Apple To Be Investigated By the EU Over Tax Affairs 155

mrspoonsi (2955715) writes "The European Commission is to open a formal investigation into Apple, Starbucks and Fiat in relation to tax arrangements with three EU countries. The firms' arrangements with Ireland, the Netherlands and Luxembourg will be investigated. Announcing the move, tax commissioner Algirdas Semeta said that 'fair tax competition is essential.' Last year, a US Senate investigation accused Ireland of giving special tax treatment to Apple. The European Commission will look at whether the companies' tax affairs breach EU rules on state aid. Competition Commissioner Joaquin Almunia said: 'In the current context of tight public budgets, it is particularly important that large multinationals pay their fair share of taxes.' Countries in Europe cannot allow certain firms to pay less tax than they should, Mr Almunia added."

US-EU Trade Agreement Gains Exaggerated, Say 41 Consumer Groups, Economist 97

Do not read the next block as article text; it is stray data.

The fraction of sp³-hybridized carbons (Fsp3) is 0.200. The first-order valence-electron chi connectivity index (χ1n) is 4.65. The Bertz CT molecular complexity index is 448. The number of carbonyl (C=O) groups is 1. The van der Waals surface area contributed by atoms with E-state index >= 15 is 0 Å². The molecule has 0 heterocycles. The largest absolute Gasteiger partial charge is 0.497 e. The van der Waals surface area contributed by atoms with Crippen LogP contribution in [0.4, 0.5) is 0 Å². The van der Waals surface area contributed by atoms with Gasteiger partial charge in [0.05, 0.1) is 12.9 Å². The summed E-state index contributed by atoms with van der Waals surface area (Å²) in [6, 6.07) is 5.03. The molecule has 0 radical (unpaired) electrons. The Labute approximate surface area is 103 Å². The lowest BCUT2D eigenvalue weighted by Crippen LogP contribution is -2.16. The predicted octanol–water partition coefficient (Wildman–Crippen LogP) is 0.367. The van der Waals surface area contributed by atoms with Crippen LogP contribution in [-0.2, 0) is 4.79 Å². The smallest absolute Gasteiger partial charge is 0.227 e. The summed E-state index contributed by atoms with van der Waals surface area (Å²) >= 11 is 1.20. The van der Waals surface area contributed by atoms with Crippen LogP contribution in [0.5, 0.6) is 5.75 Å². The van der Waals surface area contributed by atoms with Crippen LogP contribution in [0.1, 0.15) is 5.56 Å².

Glyn Moody (946055) writes "The main claims about likely economic gains from concluding the US-EU trade agreement TAFTA/TTIP, billed as a 'once-in-a-generation prize,' are increasingly under attack. BEUC, representing 41 consumer organizations from 31 European countries, has written a letter to the EU Trade Commissioner responsible for the negotiations, Karel De Gucht, complaining about his 'exaggeration of the effects of the TTIP,' and 'use of unsubstantiated figures regarding the job creation potential.' In a blog post entitled 'Why Is It So Acceptable to Lie to Promote Trade Deals?,' Dean Baker, co-director of the Center for Economic and Policy Research in Washington, has even harsher words: 'Implying that a deal that raises GDP by 0.4 or 0.5 percent 13 years out means "job-creating opportunities for workers on both continents" is just dishonest. The increment to annual growth is on the order of 0.03 percentage points. Good luck finding that in the data.' If the best-case outcome is just 0.03% extra growth per year, is TAFTA/TTIP worth the massive upheavals it will require to both US and EU regulatory systems to achieve that?"